India were within touching distance of their maiden World Cup title. Chasing the target of 229 against England in the final, India were cruising to victory at 191/3, but then came the batting collapse.

India panicked. They lost the remaining seven wickets for 28 runs. England won the World Cup by nine runs.

There was a time where the match was in the balance, but we panicked and that led to our defeat,” skipper Mithali Raj said after the match. 

Team India were the surprise package of the tournament. They were not expected to be in Lord’s challenging England – one of the heavyweights of women’s cricketer – for the biggest trophy the game has to offer. 

b’Team India. BCCI.’

Their road to the final included massive casualties. Mithali-led side thrashed former world champions, New Zealand in a must-win game to qualify for the semi-finals. In their next game against mighty Australians, Harmanpreet Kaur produced one of the greatest ODI knocks to send the six-time champions back home. 

They didn’t win the trophy, but they made millions of Indian to sit up and take notice of the ‘Women in Blue’.

Unprecedented attention

Cricket is not merely a sport, it’s a religion in India and cricketer are demigods here. But women cricketer have always been second-class citizens. 

Think about this- the previous World Cup final appearance of the Indian Women’s cricket team in 2005 was not even televised in India. However, their stellar performance in the tournament has helped them push those boundaries. 

The team, the players, the tournament have witnessed an unprecedented attention in India. According to ICC, India’s four group stage matches which were televised, reached 52 million people – a 47% increase in TV audience in comparison to the last World Cup (2013). And this does not include the viewership numbers of the semi-final and the finals.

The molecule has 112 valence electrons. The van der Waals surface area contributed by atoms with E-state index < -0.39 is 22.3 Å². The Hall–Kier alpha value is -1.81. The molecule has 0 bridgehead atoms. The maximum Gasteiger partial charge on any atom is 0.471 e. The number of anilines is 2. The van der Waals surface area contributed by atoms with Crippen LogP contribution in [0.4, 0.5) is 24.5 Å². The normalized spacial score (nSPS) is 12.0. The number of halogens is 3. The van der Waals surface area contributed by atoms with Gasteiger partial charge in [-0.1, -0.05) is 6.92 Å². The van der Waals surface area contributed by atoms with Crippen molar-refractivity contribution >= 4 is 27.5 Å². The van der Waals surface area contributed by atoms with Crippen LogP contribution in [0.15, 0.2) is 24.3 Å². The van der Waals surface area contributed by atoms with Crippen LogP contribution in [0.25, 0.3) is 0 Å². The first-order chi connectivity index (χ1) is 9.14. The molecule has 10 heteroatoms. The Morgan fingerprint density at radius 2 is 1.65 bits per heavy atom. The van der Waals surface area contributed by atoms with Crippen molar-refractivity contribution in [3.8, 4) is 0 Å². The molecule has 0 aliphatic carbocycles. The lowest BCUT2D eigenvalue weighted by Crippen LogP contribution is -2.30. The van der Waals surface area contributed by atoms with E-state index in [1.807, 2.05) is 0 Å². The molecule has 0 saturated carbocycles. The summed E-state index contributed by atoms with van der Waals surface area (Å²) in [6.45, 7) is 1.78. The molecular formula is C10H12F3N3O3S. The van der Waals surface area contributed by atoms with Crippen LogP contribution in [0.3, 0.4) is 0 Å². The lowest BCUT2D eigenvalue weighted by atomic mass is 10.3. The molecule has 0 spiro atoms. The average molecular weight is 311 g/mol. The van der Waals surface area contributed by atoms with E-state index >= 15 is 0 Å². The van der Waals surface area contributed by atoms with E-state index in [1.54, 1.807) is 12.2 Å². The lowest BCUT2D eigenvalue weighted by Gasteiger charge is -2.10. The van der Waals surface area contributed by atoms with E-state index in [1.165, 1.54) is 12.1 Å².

The final was televised on multiple channels in multiple languages in India. It was also available on the online platform Hotstar. The summit event dominated the front and sports pages of newspapers. 

The journey to final provided a new identity to Indian women’s cricket. They have finally arrived in Indian households through their TV sets. 

Better future

The average age of India’s squad is under 26, which falls further if you take the 34 years old Mithali and Jhulan Goswami out of the equation – both are unlikely to play another World Cup for India. This team is not only hungry. It’s also quite young. And there’s no reason why they can’t improve further from here. 

The awe-inspiring performances of Harmanpreet, Smriti Mandhana and Punam Raut, which was witnessed by thousands of children on their TV sets will only inspire them to emulate the heroics of their inspirations, creating a supply line of talent. 

The girls have shown that they could challenge the best at the grandest stage. At the same time, the wide coverage and tremendous following has also brought forward the commercial potential of women’s cricket. The success should pave way for more money in the game, which should also bring in the glamour and recognition the girls deserve. 

The campaign could prove to be the revolution the cricketing landscape in India required. The girls could not bring the trophy home, but they have secured a better future for their sport. 

Feature image: BCCI